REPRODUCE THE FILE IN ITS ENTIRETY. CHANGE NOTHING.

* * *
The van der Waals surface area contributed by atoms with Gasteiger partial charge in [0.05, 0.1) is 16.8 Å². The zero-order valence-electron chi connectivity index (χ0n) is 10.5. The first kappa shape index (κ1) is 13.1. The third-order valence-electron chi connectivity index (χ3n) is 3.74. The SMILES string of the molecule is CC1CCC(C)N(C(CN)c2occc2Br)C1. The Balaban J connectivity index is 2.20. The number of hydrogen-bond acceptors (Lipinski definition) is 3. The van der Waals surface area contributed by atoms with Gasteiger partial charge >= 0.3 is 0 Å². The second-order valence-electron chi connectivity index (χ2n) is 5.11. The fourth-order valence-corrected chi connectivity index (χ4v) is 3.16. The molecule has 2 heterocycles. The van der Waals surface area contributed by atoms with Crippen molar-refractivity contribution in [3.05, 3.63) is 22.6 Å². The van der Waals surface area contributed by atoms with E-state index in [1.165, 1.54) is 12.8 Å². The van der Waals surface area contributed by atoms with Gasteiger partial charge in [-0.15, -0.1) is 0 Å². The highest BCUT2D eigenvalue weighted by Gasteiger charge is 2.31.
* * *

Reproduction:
The van der Waals surface area contributed by atoms with Gasteiger partial charge in [0.05, 0.1) is 16.8 Å². The zero-order valence-electron chi connectivity index (χ0n) is 10.5. The first kappa shape index (κ1) is 13.1. The third-order valence-electron chi connectivity index (χ3n) is 3.74. The SMILES string of the molecule is CC1CCC(C)N(C(CN)c2occc2Br)C1. The Balaban J connectivity index is 2.20. The number of hydrogen-bond acceptors (Lipinski definition) is 3. The van der Waals surface area contributed by atoms with Gasteiger partial charge >= 0.3 is 0 Å². The second-order valence-electron chi connectivity index (χ2n) is 5.11. The fourth-order valence-corrected chi connectivity index (χ4v) is 3.16. The molecule has 2 heterocycles. The van der Waals surface area contributed by atoms with Crippen molar-refractivity contribution in [3.05, 3.63) is 22.6 Å². The van der Waals surface area contributed by atoms with E-state index in [1.165, 1.54) is 12.8 Å². The van der Waals surface area contributed by atoms with Gasteiger partial charge in [-0.15, -0.1) is 0 Å². The highest BCUT2D eigenvalue weighted by Gasteiger charge is 2.31.